“The Tender Bar” is a film we’ve seen before – a coming-of-age story where the hero overcomes setbacks in his or her home life with the help of a wise mentor.

Working from a novel by J.R. Moehringer, George Clooney steps behind the camera again and creates a pretty standard, middle-of-the-road drama where the only true spark comes from Ben Affleck’s impressive performance. He’s the only reason any of the film works.

“The Tender Bar” is based on Moehringer’s life, with the story following J.R. (played as an adult by Tye Sheridan and as a child by Daniel Ranieri) still trying to deal with his father leaving the family shortly after his birth.

As J.R. heads off to college, we see through flashbacks how his father’s disappearance played a huge role in his childhood and how he gravitated toward his uncle Charlie (Affleck), a bartender at a Long Island pub who spouts wisdom as he pours drinks.

Clooney frames the story with a voiceover that sounds like outtakes from the TV series “The Wonder Years.” It’s one of several missteps in direction that continue to plague Clooney’s career as a director. After a promising start with “Confessions of a Dangerous Mind” and “Good Night and Good Luck” Clooney’s resume as a director has been spotty at best.

Mediocre directing only magnifies the problems with the script, which relies so much on coming-of-age drama tropes that audiences will be able to navigate this story long before it arrives to its final destination.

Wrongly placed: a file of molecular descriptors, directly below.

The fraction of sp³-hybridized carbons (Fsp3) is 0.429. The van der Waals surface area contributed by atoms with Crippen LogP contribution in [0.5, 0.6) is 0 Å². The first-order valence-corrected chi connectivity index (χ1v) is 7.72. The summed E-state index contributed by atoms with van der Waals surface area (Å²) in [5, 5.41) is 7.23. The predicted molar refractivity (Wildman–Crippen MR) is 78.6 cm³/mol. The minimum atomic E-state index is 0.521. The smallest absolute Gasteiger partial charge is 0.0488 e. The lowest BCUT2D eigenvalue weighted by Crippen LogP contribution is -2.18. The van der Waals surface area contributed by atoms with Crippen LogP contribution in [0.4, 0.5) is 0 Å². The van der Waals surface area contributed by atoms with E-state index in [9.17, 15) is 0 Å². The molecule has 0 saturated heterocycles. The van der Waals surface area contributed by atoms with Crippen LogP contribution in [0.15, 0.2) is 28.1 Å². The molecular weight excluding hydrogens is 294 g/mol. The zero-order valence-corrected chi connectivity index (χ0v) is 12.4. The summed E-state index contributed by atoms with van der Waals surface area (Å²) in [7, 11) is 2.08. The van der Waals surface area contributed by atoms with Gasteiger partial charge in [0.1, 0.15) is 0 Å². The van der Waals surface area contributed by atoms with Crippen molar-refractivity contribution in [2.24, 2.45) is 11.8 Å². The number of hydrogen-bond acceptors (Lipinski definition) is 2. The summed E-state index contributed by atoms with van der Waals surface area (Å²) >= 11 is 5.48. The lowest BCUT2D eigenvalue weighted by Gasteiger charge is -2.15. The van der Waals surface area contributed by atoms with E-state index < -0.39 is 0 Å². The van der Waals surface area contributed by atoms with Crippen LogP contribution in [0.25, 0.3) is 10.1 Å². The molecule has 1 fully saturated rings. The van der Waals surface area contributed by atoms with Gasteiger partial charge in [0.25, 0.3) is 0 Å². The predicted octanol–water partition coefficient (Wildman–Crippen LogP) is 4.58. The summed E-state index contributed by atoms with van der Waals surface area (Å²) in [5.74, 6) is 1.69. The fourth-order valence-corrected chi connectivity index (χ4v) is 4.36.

Sheridan is a rather bland lead, although Ranieri fares slightly better. Lily Rabe, as J.R.’s mom, is wasted in a rather blandly written role, and his dad – a radio disc jockey listed in the credits as “The Voice” (Max Martini) – is pretty much your standard Hollywood-created bad parent.

It is nice to see Christopher Lloyd as the eccentric grandfather, but even his character becomes a little too much.

Yet as messy as everything else is in “The Tender Bar,” the one shining grace is Affleck’s work as Charlie. He takes a role we’ve all seen before and makes it fresh and exciting, breathing life into a film that is otherwise lifeless. While this isn’t Affleck’s best work in the last year – he deserves awards consideration for “The Last Duel” – it is still compelling none the less.

Affleck does everything he can to lift this material, but even his strong work isn’t enough to save a movie that ultimately feels like it is going through the motions.

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